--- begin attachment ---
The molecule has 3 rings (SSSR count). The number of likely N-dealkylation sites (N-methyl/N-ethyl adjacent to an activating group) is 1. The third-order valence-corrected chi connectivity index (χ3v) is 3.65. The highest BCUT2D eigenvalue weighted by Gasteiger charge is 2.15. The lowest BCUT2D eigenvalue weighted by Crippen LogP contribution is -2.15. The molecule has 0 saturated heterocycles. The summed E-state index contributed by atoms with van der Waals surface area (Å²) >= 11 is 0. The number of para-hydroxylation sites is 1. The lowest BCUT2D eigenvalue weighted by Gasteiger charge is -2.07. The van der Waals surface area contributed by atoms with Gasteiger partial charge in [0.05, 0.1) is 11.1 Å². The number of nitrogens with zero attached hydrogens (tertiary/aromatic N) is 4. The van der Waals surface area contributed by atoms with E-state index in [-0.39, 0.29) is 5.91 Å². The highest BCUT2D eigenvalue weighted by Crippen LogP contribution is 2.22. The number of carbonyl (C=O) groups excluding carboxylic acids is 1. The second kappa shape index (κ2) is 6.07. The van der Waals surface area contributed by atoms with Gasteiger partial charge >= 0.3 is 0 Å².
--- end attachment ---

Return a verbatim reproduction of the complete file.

The molecule has 3 rings (SSSR count). The number of likely N-dealkylation sites (N-methyl/N-ethyl adjacent to an activating group) is 1. The third-order valence-corrected chi connectivity index (χ3v) is 3.65. The highest BCUT2D eigenvalue weighted by Gasteiger charge is 2.15. The lowest BCUT2D eigenvalue weighted by Crippen LogP contribution is -2.15. The molecule has 0 saturated heterocycles. The summed E-state index contributed by atoms with van der Waals surface area (Å²) >= 11 is 0. The number of para-hydroxylation sites is 1. The lowest BCUT2D eigenvalue weighted by Gasteiger charge is -2.07. The van der Waals surface area contributed by atoms with Gasteiger partial charge in [0.05, 0.1) is 11.1 Å². The number of nitrogens with zero attached hydrogens (tertiary/aromatic N) is 4. The van der Waals surface area contributed by atoms with E-state index in [-0.39, 0.29) is 5.91 Å². The highest BCUT2D eigenvalue weighted by Crippen LogP contribution is 2.22. The number of carbonyl (C=O) groups excluding carboxylic acids is 1. The second kappa shape index (κ2) is 6.07. The van der Waals surface area contributed by atoms with Gasteiger partial charge >= 0.3 is 0 Å².